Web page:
I left PT shocked that I was able to do the same exercise I’ve seen countless others do over the past year with practically no difficultly (considering how things could’ve gone).

And then I went to bed, and tried to sleep.

Nerve pain kept me awake for hours.

You know that buzzing noise that comes from the lights in old school gyms? That’s what my legs felt like; a constant flow of electricity running through my legs.

It’s happened before due to different reasons but it’s never fun. Also it always seems to happen after midnight and last for hours (aka prime sleeping time).

It’s painful, although not as painful as spasms, but mostly it’s annoying because I just have to wait for it to go away.

I realized I had two choices: 1) Battle through the nerve pain hoping for some sort of breakthrough or 2) Quit.

The later was really tempting, but given that I wasn’t having spasms and nerve pain simultaneously I went for the 1st option (with the support of my PT).

After a few sessions of monster walks I realized I could feel my 1st & 5th (the big toe & little toe) toes on each foot.

Then I could feel the 1st, 2nd, 4th & 5th toes on one foot and the 1st, 3rd & 5th toes on the other foot. It seems unbelievable and in a way it is, but it’s also annoying.

I didn’t realize how often a bang my toes into things and drop things on my feet without a second thought. Nor did I realize how often I trip over my own toes by rolling them under my foot and then taking a step.

I know what you’re thinking (probably), how is it possible for someone to regain sensation after almost 30 years? I don’t know.

I’m not sure anyone knows (but if you know please tell me).

Will I regain sensation in my remaining toes? I don’t know.

Will I be able to move any or all of my toes at will at some point? I don’t know that either.

At this point I’d settle for not walking into things, or over my own toes, dropping things on them, or scrapping them up (which has happened a lot lately).

I have 10 toes (well 7 confirmed); now I actually know it.

World CP Day

Every year I struggle when World CP Day comes along. I thought I’d skip it this year, but when I noticed it fell on Wednesday (the day I typically post) I figured not writing about it would be weirder, at least this time.

To be clear I have no problem with World CP Day in terms of playing a big part in the achievement of a goal. I want more people to know about Cerebral Palsy so being against World CP Day would be counterproductive.

But I do find it to be counterproductive, not to mention confusing, that World CP is in the fall and Cerebral Palsy Awareness Month is in March. The CP community needs more community, having a “CP Day” & “CP Month” feels like being forced to choose between friends (or overkill having to commemorate both).

So what is one to do?

Jump on every awareness bandwagon that comes by, at least for now.

So what do I write when I’m hesitant to write?

Before going to Atlanta for the CNMC I was thinking of ways to expand my platform. However after hearing Greg Willits’ keynote I realized (more like I was hit over the head) that I’m just not in the position to branch out right now. I have the plans. It’s just not the time to execute those plans. Therefore I’m just going to keep jumping on the community bandwagons, in my own way.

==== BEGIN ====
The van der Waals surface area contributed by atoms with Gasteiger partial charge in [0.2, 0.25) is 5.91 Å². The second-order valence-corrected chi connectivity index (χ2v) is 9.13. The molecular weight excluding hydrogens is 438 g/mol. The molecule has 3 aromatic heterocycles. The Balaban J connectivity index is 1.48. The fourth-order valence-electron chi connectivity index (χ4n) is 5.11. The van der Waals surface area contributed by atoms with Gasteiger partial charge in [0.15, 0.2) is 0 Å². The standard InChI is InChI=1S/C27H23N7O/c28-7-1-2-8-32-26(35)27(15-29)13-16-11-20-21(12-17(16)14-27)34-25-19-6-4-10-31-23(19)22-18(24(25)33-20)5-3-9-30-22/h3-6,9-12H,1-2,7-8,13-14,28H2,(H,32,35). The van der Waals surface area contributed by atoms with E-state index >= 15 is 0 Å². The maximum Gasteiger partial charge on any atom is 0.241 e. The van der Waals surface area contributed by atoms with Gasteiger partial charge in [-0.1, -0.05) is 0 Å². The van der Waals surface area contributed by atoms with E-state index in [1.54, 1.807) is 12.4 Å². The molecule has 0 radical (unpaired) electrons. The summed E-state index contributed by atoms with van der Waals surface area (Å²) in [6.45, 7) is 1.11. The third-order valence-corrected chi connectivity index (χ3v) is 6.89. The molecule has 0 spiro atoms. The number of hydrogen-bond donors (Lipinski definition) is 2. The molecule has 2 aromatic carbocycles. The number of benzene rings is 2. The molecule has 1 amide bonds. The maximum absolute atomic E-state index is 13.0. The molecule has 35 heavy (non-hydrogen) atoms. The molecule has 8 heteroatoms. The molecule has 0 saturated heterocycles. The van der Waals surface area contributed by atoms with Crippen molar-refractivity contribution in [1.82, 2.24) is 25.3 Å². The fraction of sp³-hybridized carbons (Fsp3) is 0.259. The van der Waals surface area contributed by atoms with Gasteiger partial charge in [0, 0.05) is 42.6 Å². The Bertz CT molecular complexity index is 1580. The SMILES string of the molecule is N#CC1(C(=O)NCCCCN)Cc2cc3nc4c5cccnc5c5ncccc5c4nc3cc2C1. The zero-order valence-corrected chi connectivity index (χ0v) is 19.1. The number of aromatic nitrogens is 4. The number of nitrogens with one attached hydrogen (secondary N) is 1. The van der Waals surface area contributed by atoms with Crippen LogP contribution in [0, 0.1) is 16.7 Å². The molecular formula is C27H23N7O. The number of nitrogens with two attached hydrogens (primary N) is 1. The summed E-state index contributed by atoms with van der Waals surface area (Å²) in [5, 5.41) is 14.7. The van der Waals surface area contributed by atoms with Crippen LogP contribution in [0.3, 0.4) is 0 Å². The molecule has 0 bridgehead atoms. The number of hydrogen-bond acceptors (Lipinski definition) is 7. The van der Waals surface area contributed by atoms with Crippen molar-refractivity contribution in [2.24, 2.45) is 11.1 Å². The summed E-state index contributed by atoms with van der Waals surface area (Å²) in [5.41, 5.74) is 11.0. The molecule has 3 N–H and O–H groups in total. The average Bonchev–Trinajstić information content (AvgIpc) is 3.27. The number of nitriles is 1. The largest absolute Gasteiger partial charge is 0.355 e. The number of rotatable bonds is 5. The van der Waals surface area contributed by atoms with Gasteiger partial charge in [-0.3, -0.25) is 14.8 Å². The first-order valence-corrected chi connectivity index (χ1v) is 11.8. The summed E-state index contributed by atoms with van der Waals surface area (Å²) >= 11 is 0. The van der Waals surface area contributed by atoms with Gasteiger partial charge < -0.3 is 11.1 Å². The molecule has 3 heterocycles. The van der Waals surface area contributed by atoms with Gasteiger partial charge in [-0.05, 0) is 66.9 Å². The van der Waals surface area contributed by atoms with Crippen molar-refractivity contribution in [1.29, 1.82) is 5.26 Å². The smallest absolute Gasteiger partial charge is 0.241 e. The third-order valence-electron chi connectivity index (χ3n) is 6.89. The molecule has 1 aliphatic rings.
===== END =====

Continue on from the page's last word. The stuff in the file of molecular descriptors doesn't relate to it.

I’ve noticed that a lot of CP Vloggers have done a “CP Tag.” Starting a Vlog or even just a few videos was something I was considering. But when you consider my limited track record with videos is roughly 1 hour of recording for 1 minute of usable footage any recording just isn’t in the cards right now. So you’re just going to have to settle for the written version.

CP Tag
Tag Questions

1) What kind of CP do you have?
I have Spastic Diplegia Cerebral Palsy, which means my CP effects my lower limbs, aka legs.

2) How did you get CP?
I’m not exactly sure; I don’t know if anyone could be, because if we knew the cause wouldn’t there be a cure? I was born prematurely (32 weeks) so there’s a good chance that that played a role.

3) How did you feel about a growing up?
Truthfully I can’t remember. Does that make me old? I knew I was different from everyone else growing up, but the words “Cerebral Palsy” were rarely mentioned. There were times when I didn’t like it and there were times when I didn’t mind it at all, usually it revolved around what class I was being pulled out of for in-school PT and/or OT. My parents (and the rest of my family) tried to keep my life as normal as possible so I wasn’t given much of a chance to feel anything other than normal.

4) How has CP impacted your life (good and bad)?
I can’t really answer this question since I have nothing to compare to on a personal level.

However CP impacted my life negatively because I was teased endlessly throughout school, particularly middle school. What I didn’t realize then, but I now do, is that I was the easiest to pick on because I was the one who was “most different.” I was perceived to be the “weakest” of the herd, therefore the easiest target. It sucked, but I’ve tried to put that behind me, and what I haven’t I’ve tried to use for positive purposes.